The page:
Ed. Shane Neilson, Wood Engravings by George A. Walker
Frog Hollow Press, 2015
from the Publisher
George Walker is one of the transcendent artists of our time. That he largely works in wood engravings has limited his popular appeal but recent efforts (like Walker’s The Life and Times of Conrad Black, a biography of Conrad Black published by the Porcupine’s Quill & The Wordless Leonard Cohen Songbook, also from the Porcupine’s Quill, also a biographical mosaic of its famous subject) will change that. Early accomplishments will cement his legacy too: Walker was the first Canadian to illustrate Lewis Carroll’s Alice’s Adventures in Wonderland and Alice Through the Looking-Glass. Walker’s track record transforming other cultural materials into art has now been paid back in a very preliminary sense: Frog Hollow Press’ Sing to me in the cut is a book of ekphrasis by Canadian poets who have responded to images in either of Walker’s The Inverted Line (PQL 2000) or Images from the Neocerebellum (PQL 2007). Poem and wood engravings are paired in the book, demonstrating that Walker has inspired several generations of Canadian poets. The poets range from mature, generation-leading talents like Al Moritz to up-and-comers like Blair Trewartha. Each poet answers George’s incredible work, agreeing that, yes, the roads are their veins; the moon matters; portraits are always of pain; that there’s something not right with the picture.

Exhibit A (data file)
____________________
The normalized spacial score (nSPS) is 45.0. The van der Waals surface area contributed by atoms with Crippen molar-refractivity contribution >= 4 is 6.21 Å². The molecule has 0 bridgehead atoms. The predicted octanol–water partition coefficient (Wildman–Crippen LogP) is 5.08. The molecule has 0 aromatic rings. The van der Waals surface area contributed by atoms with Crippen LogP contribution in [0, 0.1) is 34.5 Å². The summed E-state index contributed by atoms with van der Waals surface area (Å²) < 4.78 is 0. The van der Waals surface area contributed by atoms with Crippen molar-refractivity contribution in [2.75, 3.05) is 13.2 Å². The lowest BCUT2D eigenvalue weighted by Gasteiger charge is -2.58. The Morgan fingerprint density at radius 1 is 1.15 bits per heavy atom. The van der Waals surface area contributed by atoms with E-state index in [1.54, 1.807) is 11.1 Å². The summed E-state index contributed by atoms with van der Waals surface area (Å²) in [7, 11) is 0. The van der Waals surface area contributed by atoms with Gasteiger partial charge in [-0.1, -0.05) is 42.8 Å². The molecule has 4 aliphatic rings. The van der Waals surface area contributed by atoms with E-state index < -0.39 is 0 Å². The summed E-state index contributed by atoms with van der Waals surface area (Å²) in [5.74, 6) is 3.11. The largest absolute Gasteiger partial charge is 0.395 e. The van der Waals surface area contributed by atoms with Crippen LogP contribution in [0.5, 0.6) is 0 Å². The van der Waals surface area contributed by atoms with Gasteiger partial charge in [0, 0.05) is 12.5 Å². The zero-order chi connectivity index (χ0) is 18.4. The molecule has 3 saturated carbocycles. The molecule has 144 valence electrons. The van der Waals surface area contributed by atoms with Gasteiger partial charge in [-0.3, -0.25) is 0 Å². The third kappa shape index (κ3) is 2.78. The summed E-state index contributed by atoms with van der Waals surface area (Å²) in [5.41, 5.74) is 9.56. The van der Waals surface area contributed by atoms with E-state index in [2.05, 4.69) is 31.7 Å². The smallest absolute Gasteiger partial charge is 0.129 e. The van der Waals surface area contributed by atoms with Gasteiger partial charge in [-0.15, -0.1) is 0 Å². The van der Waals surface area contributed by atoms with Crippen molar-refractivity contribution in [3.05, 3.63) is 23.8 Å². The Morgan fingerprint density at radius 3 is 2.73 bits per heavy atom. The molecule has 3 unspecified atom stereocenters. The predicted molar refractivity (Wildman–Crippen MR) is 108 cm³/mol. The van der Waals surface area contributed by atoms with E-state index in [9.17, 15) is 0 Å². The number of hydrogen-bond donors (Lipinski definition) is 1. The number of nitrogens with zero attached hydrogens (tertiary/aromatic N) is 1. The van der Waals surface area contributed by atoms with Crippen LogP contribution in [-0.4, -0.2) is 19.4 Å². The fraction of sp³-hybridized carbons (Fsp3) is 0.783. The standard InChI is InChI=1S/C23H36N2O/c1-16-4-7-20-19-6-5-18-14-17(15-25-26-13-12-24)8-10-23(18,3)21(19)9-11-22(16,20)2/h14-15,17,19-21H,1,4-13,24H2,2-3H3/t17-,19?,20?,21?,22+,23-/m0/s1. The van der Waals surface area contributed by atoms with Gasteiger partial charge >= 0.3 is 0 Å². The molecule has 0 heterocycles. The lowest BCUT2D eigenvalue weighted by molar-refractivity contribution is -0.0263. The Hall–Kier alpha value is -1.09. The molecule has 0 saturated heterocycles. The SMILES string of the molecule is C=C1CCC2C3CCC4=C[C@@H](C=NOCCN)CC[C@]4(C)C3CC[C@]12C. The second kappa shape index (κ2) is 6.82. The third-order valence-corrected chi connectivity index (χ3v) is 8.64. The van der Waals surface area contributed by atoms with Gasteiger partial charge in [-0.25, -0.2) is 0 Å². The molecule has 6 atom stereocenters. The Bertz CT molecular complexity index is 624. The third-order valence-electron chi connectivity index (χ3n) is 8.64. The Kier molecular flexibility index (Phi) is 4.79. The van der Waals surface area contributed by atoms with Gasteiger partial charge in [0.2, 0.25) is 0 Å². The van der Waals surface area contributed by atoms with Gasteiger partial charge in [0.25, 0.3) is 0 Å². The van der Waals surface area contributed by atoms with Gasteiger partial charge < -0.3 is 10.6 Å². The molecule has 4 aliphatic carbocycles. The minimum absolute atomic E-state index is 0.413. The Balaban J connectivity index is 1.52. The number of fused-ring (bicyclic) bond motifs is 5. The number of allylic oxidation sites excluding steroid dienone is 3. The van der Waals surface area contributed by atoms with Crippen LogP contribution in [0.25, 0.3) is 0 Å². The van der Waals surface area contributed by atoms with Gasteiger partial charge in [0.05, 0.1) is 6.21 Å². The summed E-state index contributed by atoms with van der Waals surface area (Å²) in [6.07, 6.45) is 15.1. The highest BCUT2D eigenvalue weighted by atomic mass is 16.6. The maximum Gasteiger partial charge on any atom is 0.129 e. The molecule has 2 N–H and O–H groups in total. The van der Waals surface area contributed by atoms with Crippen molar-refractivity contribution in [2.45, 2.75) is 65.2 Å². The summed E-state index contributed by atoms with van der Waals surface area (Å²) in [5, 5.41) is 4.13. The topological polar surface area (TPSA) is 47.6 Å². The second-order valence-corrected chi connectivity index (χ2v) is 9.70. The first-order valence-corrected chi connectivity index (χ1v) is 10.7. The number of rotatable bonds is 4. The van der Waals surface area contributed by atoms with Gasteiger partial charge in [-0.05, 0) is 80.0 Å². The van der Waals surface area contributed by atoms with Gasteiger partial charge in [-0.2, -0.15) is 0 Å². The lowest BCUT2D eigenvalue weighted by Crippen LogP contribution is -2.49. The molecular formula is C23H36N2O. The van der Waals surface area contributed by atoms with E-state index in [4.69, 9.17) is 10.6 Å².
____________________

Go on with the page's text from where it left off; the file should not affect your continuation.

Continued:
Edition of 150 numbered copies.